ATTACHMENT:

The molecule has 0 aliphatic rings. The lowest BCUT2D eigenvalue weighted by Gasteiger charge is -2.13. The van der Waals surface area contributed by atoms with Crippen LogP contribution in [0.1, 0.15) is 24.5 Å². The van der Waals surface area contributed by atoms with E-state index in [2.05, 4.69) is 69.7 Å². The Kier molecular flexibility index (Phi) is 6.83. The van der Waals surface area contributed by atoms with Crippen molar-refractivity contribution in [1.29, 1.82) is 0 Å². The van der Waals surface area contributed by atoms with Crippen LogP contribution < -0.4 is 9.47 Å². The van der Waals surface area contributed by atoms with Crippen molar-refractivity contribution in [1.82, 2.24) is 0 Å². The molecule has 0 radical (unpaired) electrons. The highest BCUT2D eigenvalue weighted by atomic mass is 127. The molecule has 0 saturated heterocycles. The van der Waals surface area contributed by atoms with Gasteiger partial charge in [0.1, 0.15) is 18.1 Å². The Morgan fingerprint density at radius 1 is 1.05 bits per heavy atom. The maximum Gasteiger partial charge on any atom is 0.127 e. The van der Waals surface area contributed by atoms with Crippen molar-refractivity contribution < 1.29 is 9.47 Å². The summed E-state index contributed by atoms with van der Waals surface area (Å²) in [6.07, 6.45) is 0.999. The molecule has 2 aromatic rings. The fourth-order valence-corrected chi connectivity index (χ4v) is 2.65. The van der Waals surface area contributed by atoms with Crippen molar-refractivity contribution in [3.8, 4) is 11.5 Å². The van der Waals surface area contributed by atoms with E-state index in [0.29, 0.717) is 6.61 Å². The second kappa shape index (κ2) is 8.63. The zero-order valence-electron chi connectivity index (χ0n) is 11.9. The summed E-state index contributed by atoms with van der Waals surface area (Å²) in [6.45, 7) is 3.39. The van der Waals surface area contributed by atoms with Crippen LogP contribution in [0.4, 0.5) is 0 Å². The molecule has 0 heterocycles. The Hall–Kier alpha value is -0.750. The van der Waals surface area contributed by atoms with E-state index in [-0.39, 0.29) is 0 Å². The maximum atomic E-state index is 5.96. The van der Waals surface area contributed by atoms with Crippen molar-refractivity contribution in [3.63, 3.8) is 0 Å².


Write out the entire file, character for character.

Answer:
The molecule has 0 aliphatic rings. The lowest BCUT2D eigenvalue weighted by Gasteiger charge is -2.13. The van der Waals surface area contributed by atoms with Crippen LogP contribution in [0.1, 0.15) is 24.5 Å². The van der Waals surface area contributed by atoms with E-state index in [2.05, 4.69) is 69.7 Å². The Kier molecular flexibility index (Phi) is 6.83. The van der Waals surface area contributed by atoms with Crippen molar-refractivity contribution in [1.29, 1.82) is 0 Å². The van der Waals surface area contributed by atoms with Crippen LogP contribution < -0.4 is 9.47 Å². The van der Waals surface area contributed by atoms with Crippen molar-refractivity contribution in [1.82, 2.24) is 0 Å². The molecule has 0 radical (unpaired) electrons. The highest BCUT2D eigenvalue weighted by atomic mass is 127. The molecule has 0 saturated heterocycles. The van der Waals surface area contributed by atoms with Gasteiger partial charge in [0.1, 0.15) is 18.1 Å². The Morgan fingerprint density at radius 1 is 1.05 bits per heavy atom. The maximum Gasteiger partial charge on any atom is 0.127 e. The van der Waals surface area contributed by atoms with Crippen molar-refractivity contribution < 1.29 is 9.47 Å². The summed E-state index contributed by atoms with van der Waals surface area (Å²) in [6.07, 6.45) is 0.999. The molecule has 2 aromatic rings. The fourth-order valence-corrected chi connectivity index (χ4v) is 2.65. The van der Waals surface area contributed by atoms with Crippen molar-refractivity contribution in [3.8, 4) is 11.5 Å². The van der Waals surface area contributed by atoms with E-state index in [0.29, 0.717) is 6.61 Å². The second kappa shape index (κ2) is 8.63. The zero-order valence-electron chi connectivity index (χ0n) is 11.9. The summed E-state index contributed by atoms with van der Waals surface area (Å²) in [6.45, 7) is 3.39. The van der Waals surface area contributed by atoms with Crippen LogP contribution in [0.4, 0.5) is 0 Å². The molecule has 0 heterocycles. The Hall–Kier alpha value is -0.750. The van der Waals surface area contributed by atoms with E-state index in [-0.39, 0.29) is 0 Å². The maximum atomic E-state index is 5.96. The van der Waals surface area contributed by atoms with Crippen molar-refractivity contribution in [3.63, 3.8) is 0 Å².